The final very common issue is "too much signal".

Transmitters have much more digital power after switchover

At most transmitters, the digital signals after switchover are considerably more powerful than before. This was because when the analogue and digital services ran together, the digital services were kept low to prevent appearing as snowy interference on television sets using analogue reception.

Here is an example, from Sutton Coldfield, of how the signals change at switchover:



4,000kW of analogue signals are turned off, and the digital services increase in total power from 48kW to 1,200kW - that is an increase of 25 times in numerical terms, also know as +14dB. (The reduction of -7dB from the analogue strength is intended - the digital services require less power to cover the same number of homes).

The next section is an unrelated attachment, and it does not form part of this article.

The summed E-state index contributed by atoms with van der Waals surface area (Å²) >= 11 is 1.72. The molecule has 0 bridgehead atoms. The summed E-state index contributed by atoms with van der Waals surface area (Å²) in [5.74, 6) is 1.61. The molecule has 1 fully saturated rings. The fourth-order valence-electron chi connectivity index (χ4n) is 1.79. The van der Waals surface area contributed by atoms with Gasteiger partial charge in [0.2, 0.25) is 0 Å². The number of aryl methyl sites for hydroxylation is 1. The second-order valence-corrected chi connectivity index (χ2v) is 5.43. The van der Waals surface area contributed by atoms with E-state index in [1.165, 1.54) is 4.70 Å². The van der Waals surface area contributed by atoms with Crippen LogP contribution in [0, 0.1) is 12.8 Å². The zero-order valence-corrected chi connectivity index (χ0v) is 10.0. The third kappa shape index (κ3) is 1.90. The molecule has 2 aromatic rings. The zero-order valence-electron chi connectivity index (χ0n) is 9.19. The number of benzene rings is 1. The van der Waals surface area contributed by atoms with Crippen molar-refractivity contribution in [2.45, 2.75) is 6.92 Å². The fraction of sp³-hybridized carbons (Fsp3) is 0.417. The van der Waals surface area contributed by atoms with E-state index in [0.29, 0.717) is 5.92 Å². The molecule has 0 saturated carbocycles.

This large increase in power should cause no effect for most people. A stronger signal does not increase the picture quality (you need Freeview HD for that), sound levels - the only effect should be that more homes that are further away from the transmitter mast can receive a stable digital signal.

High gain aerials and signal boosters

However, many people have been tempted into buying one both high gain aerials and signal boosters.



High-gain aerials were very suitable for places where the Freeview signal before switchover was very weak indeed, but if you have one of these and you are located closer to the transmitter, you will probably now have a signal overload.

Generally speaking, signal booster devices are never really much use for Freeview reception, and much of the time they actually amplify the interference more than they do the signal, causing reception to get worse, not better.